Mario Kart 64: International Version vs. Japanese Version

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younginflavor18
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14 Apr 2013, 1:22 pm

I was surfing through YouTube and I checked out a video of Mario Kart 64 checked out the differences between the International and Japanese versions. It was pretty interesting and I thought I like to share it with the rest of you guys and see what are your thoughts about it.

[youtube]http://www.youtube.com/watch?v=-lJjWcmZoag[/youtube]



Differences between the International and Japanese versions of Mario Kart 64
1. In the International version Mario is the voice announcer in the introduction while the Japanese version has children speaking instead of Mario.
2. Luigi, Peach, Wario, and Toad's voices sound different in the Japanese version than the International version. Also the voice clips from that version were reused in Mario Party 1-3.
3. Toad, Bowser, and Donkey Kong (also known as D.K.) are also known as Kinopio, Koopa, and D. Kong respectively in the Japanese version.
4. The Mushroom Cup is also known as the Kinopio Cup in the Japanese version.
5. In the game select screen it's Mario who is speaking while the Japanese version has another voice announcer.


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Bezeone
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14 Apr 2013, 5:18 pm

I already knew most of this, but thanks for posting it anyway. Here's another Mario game with international differences.[youtube]http://www.youtube.com/watch?v=bDMXE10zeyQ[/youtube]



Andras
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14 Apr 2013, 5:36 pm

Oh, i was never aware that the Japanese version had different voices. It's odd, why replace English voices with English voices? Nice find!

You might be interested in this video about "Mario Kart R". It's the beta version of Mario Kart 64 and it even has Magikoopa as a playable character (got replaced later with Donkey Kong).

[youtube]http://www.youtube.com/watch?v=tYnWfkENKSk[/youtube]


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younginflavor18
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14 Apr 2013, 6:30 pm

Andras wrote:
Oh, i was never aware that the Japanese version had different voices. It's odd, why replace English voices with English voices?


I think they have done that to make the Japanese version of Mario Kart 64 very unique from its International counterpart since the game's release. Different voices from both versions are equally good. I like both versions of Wario voices because the Japanese version gives him more of a menancing and gruff demeanor while the International version gives him a detestable but comedic and wisecracking personality added to his voice.

I also wanna thank you for showing me the beta version of Mario Kart 64. It's pretty surprising that Magikoopa (Kamek in the Western versions) was added to the roster before being replaced by Donkey Kong in the finalized version of Mario Kart 64.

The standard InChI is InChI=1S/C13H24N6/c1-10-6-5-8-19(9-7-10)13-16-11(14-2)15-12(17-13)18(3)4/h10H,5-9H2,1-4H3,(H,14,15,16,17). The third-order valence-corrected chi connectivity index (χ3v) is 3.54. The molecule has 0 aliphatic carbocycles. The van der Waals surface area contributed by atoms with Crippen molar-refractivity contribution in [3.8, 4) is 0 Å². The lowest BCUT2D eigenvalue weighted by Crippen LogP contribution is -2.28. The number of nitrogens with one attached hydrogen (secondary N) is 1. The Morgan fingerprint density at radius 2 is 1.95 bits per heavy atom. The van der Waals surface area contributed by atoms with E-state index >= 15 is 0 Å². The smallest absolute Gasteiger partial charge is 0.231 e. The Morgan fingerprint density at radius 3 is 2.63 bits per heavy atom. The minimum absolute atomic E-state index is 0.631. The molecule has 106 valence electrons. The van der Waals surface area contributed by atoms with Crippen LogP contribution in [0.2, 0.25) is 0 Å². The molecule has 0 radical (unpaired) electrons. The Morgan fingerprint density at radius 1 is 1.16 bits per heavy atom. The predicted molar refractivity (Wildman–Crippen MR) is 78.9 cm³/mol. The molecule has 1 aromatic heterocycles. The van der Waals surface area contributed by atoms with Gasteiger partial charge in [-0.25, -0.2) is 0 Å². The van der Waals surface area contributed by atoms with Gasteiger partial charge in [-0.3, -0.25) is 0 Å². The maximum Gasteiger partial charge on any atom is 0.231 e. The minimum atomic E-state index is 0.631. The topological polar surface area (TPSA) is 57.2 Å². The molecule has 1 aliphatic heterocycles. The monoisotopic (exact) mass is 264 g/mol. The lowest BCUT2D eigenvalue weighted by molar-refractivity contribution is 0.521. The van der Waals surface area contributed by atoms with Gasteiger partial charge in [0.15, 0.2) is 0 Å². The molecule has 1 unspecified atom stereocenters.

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Rorberyllium
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15 Apr 2013, 10:01 am

I guess Charles Martinet wasn't available to record when they were working on the japanese version.



SuSaNnA
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15 Apr 2013, 5:16 pm

Is Kinopio really called toad in English?

Kinopio is the mushroom head right?
His name comes from Kinoko in Japanese which means mushroom.

I used to use the mushroom head a lot.



Andras
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15 Apr 2013, 5:20 pm

SuSaNnA wrote:
Is Kinopio really called toad in English?

Kinopio is the mushroom head right?
His name comes from Kinoko in Japanese which means mushroom.

I used to use the mushroom head a lot.

Toad (Mario)< Wikipedia link
"Toad, known in Japan as Kinopio (キノピオ?)"

Yep!


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15 Apr 2013, 5:53 pm

Andras wrote:
SuSaNnA wrote:
Is Kinopio really called toad in English?

Kinopio is the mushroom head right?
His name comes from Kinoko in Japanese which means mushroom.

I used to use the mushroom head a lot.

Toad (Mario)< Wikipedia link
"Toad, known in Japan as Kinopio (キノピオ?)"

Yep!

Haha?
Did the interpreters think he look like a toad/ frog? o__0|||



eelektrik
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15 Apr 2013, 6:50 pm

Could be a mistranslation or someones limited knowledge of English, which is what led us to the name Donkey Kong as well.



DialAForAwesome
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16 Apr 2013, 11:27 am

Most games have international differences. With Nintendo games it's a lot more obvious, but games from Capcom, Konami, and every other Japanese company have differences when compared to English ones (look at Capcom's Ace Attorney series alone!)


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SuSaNnA
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16 Apr 2013, 11:31 am

DialAForAwesome wrote:
Most games have international differences. With Nintendo games it's a lot more obvious, but games from Capcom, Konami, and every other Japanese company have differences when compared to English ones (look at Capcom's Ace Attorney series alone!)

Nintendo does emphasize a lot on localization.
Even when the translated version came out really different, as long as the translators think that it would work better in the country, then it is accepted.